A watercolor painting by Svend Keller (watercolor and pencil on cardbord, 15 cm x 20.4 cm, signed and dated first of August, 1948. Caption: “Meißen”). In this watercolor again, a preparatory drawing with pencil was used. The color tests at the top of the picture would have disappeared under a passe-partout.
Meissen is a small town on river Elbe, famous for its porcelain manufacture. Svend Keller probably went there on a day trip from Chemnitz, where he was living at the time.
Wine has been grown in this area for about 850 years. The area depicted here is a little bit out of town. The left part of this picture seems to match this picture I found on the web: https://ssl.panoramio.com/photo/60202318. The place is a little bit upstream from Meissen. If I am not mistakent, the mountain we are looking at is called “Bosselspitze”. If I am identifying the place correctly, it would be approximately here.
I like hand-made things and I like textile art. Besides my interest in abstract art, one reason for this is probably that my sister Christine Keller, now living and working in New Zealand, is a textile designer and weaver.
Since I like abstract art with partially irregular forms, the textiles that especially appeal to my taste are the things she creates using a combination of weaving and felting. A relatively early example of this is her “Golden Scarf“:
The woolen weft is felted after the weaving in a special washing process she developed, resulting in partially irregular patterns. Some of the materials she designed for “Handweberei im Rosenwinkel”, also employ this technique (http://www.christinekeller.net/projects/works-for-handweberei-rosenwinkel/), most prominently the award-winning “Breeze” material shown in the picture at the top of the article.
The patterns resulting from the felting process have random elements, although they can be controlled to some extend…
In a few days, Karl Otto Götz will be celebrating his 100th birthday, Congratulations!
This is reason enough for me to reblog my article about him from last year. I have added a few interesting links to the article.
Karl Otto Götz is one of my favorite painters. He is one of the main exponents in Germany of the “Informel”, the European counterpart to the American Abstract Expressionism. As an arts professor at Kunstakademie in Düsseldorf, he also was a teacher of several important artists, including, for example, Gerhard Richter.
Should you be in, or travel to, Berlin between December this year to March next year, you can take the opportunity to visit an exhibition showing works of Götz in Neue Nationalgalerie in Berlin from December 13th 2013 to March 2nd, 2014. Don’t miss it if you have the opportunity! I hope I won’t (the exhibition is travelling to Duisburg afterwards, which is nearer to where I live, so I am going to see it there; see the link to Götz’s home page below, there is a list of exhibitions and there are several of them)! During the time…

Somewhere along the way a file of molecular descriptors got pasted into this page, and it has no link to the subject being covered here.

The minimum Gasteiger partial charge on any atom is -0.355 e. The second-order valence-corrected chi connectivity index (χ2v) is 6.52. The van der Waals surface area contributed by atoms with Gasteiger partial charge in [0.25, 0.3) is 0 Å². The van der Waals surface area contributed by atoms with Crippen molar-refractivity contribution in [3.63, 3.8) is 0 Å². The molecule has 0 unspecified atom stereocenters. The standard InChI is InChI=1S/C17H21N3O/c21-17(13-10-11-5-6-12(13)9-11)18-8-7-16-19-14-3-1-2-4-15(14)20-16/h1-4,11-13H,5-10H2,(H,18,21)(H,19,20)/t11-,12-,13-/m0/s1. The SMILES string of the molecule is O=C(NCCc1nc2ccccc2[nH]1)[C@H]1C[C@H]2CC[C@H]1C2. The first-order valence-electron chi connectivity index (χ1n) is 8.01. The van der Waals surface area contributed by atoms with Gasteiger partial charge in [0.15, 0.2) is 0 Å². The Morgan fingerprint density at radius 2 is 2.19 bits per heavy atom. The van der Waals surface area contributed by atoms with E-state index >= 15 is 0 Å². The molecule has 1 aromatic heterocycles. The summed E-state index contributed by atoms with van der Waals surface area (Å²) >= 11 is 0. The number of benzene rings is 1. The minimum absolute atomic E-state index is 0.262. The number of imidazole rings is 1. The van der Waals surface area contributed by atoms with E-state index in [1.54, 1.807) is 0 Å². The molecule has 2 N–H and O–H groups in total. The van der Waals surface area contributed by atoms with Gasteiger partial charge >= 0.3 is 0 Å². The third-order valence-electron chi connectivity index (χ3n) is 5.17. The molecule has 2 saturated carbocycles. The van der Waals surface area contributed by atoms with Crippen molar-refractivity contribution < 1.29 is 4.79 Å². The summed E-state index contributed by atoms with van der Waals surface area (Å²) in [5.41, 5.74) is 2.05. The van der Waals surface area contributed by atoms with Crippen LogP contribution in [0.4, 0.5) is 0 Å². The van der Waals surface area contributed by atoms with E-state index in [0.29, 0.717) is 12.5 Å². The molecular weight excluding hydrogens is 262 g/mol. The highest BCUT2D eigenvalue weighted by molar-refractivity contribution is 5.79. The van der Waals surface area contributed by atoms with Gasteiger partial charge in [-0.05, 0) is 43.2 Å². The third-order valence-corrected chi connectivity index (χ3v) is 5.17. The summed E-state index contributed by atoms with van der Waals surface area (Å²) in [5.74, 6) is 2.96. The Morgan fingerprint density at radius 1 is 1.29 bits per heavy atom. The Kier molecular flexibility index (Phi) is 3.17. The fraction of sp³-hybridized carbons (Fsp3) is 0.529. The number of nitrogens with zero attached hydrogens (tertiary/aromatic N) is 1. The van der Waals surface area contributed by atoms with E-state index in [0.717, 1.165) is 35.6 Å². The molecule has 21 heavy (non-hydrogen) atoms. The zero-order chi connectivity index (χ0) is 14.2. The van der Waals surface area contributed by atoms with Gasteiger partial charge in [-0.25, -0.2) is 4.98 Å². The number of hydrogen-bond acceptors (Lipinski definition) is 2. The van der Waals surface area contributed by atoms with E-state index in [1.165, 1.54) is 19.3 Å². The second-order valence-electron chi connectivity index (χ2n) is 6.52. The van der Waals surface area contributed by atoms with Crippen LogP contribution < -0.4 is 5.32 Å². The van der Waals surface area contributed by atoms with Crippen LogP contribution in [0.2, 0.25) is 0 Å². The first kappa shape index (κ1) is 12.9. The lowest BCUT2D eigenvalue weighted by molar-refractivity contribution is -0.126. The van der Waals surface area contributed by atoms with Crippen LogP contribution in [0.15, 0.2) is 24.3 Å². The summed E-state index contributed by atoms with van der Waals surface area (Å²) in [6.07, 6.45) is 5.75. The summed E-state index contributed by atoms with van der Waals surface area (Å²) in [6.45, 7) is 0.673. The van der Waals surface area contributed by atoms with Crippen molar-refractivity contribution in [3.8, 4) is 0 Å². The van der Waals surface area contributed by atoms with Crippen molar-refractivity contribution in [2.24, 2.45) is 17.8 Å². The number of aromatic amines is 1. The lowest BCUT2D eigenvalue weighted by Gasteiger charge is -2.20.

An undated drawing of Schloss Rochlitz. 12 cm x 16,5 cm, pencil and pastel crayons on paper. The inscription on the passe-parout reads “Schloss Rochlitz” (Rochlitz Castle). The drawing is unsigned, but by the style it can be attributee to Rolf Keller.
Rochlitz is a small town, about 35 Kilometers north of Chemnitz, on the Mulde river, a tributary of the river Elbe. I don’t know when this drawing was made but I guess it is from the 1950s. Probably Rolf Keller went to Rochlitz on a day trip.
Here is a contemporary picture of the castle.
The castle was built in several stages between the 10th and the 16th century. In the 19th century, it was a prison. Today, there is a museum inside.
The Elbe Sandstone Mountains (Elbsandsteingebirge) is a landscape Svend Keller loved. Stretching along a section of the river Elbe on both sides of the Czech-German border, this range of sandstone mountains features a variety of rocks, some of them tower-like structures like the ones on this drawing. Svend Keller was fascinated by this area. He made several drawings showing rock formations of the area, so more of it is going to appear on this blog.
The drawing (probably charcoal and maybe pastel crayons, on paperboard) is dated to the second of August, 1949. The size is 21 cm x 31 cm.
People familiar with the area might be able to identify where exactly this drawing was made, but I don’t know. Here a contemporary photograph of the area, showing many rock towers like the ones on the drawing. This area is definitely worth a trip:
An undated and unsigned sketch by Rolf Keller, paper, about 13 cm x 18 cm. I am not quite sure about the material used here; he seems to have used some kind of black and grey crayon, maybe pastel.
I don’t know where and when he saw and sketched this little scene, maybe in the waiting room of a railway station or in a park. The style of the coats (like the line of buttons on the side instead of the middle of the woman’s coat) and of the hats and the long dress might give a hint at the time, but I am not an expert in the history of fashion. I can only guess that this drawing is from the 1930s.
What I find intriguing in this sketch is the economy of the strokes. In a way that is quite typical for some of Rolf Keller’s sketches, the essentials of the scene emerge from just a few fast, curved lines, suggesting arm rests of chairs, outlines and creases of coats, fur caps, muffs, facial expressions. In the case of the woman, several moments seem to have been captured: It looks like near the shoulder of the man, there is a sketch of her hand, with the opening of her sleeve, out of the muff. I imagine here gesticulating while talking, with her hand leaving and entering her muff repeatedly, while the man is listening in a skeptical or bored way.
The two figures overlap; maybe the artist wanted to retain more information this way or maybe he sketched them separately at different times, but they fit together well as a group.